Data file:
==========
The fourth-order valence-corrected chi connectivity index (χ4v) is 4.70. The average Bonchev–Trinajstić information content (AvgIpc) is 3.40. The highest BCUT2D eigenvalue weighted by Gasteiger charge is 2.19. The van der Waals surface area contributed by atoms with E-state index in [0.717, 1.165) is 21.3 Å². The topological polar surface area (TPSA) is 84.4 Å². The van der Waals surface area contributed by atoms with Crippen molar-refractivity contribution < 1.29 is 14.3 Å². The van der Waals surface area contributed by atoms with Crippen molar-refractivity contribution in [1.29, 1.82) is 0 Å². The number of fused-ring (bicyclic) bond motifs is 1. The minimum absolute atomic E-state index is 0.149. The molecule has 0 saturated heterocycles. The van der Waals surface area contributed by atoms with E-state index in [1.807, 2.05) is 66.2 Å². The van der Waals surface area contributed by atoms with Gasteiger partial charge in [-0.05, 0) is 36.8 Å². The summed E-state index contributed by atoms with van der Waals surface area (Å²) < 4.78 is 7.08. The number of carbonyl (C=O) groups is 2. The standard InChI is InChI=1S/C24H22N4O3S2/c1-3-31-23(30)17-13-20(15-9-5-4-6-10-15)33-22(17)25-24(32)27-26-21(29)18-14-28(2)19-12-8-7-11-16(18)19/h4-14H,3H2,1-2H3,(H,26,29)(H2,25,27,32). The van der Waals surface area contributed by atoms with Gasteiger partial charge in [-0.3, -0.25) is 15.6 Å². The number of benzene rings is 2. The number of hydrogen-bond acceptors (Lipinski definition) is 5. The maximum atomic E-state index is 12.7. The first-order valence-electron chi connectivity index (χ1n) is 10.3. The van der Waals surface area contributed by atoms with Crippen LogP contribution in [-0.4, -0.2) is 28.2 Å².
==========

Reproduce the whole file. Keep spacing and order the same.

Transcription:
The fourth-order valence-corrected chi connectivity index (χ4v) is 4.70. The average Bonchev–Trinajstić information content (AvgIpc) is 3.40. The highest BCUT2D eigenvalue weighted by Gasteiger charge is 2.19. The van der Waals surface area contributed by atoms with E-state index in [0.717, 1.165) is 21.3 Å². The topological polar surface area (TPSA) is 84.4 Å². The van der Waals surface area contributed by atoms with Crippen molar-refractivity contribution < 1.29 is 14.3 Å². The van der Waals surface area contributed by atoms with Crippen molar-refractivity contribution in [1.29, 1.82) is 0 Å². The number of fused-ring (bicyclic) bond motifs is 1. The minimum absolute atomic E-state index is 0.149. The molecule has 0 saturated heterocycles. The van der Waals surface area contributed by atoms with E-state index in [1.807, 2.05) is 66.2 Å². The van der Waals surface area contributed by atoms with Gasteiger partial charge in [-0.05, 0) is 36.8 Å². The summed E-state index contributed by atoms with van der Waals surface area (Å²) < 4.78 is 7.08. The number of carbonyl (C=O) groups is 2. The standard InChI is InChI=1S/C24H22N4O3S2/c1-3-31-23(30)17-13-20(15-9-5-4-6-10-15)33-22(17)25-24(32)27-26-21(29)18-14-28(2)19-12-8-7-11-16(18)19/h4-14H,3H2,1-2H3,(H,26,29)(H2,25,27,32). The van der Waals surface area contributed by atoms with Gasteiger partial charge in [-0.3, -0.25) is 15.6 Å². The number of benzene rings is 2. The number of hydrogen-bond acceptors (Lipinski definition) is 5. The maximum atomic E-state index is 12.7. The first-order valence-electron chi connectivity index (χ1n) is 10.3. The van der Waals surface area contributed by atoms with Crippen LogP contribution in [-0.4, -0.2) is 28.2 Å².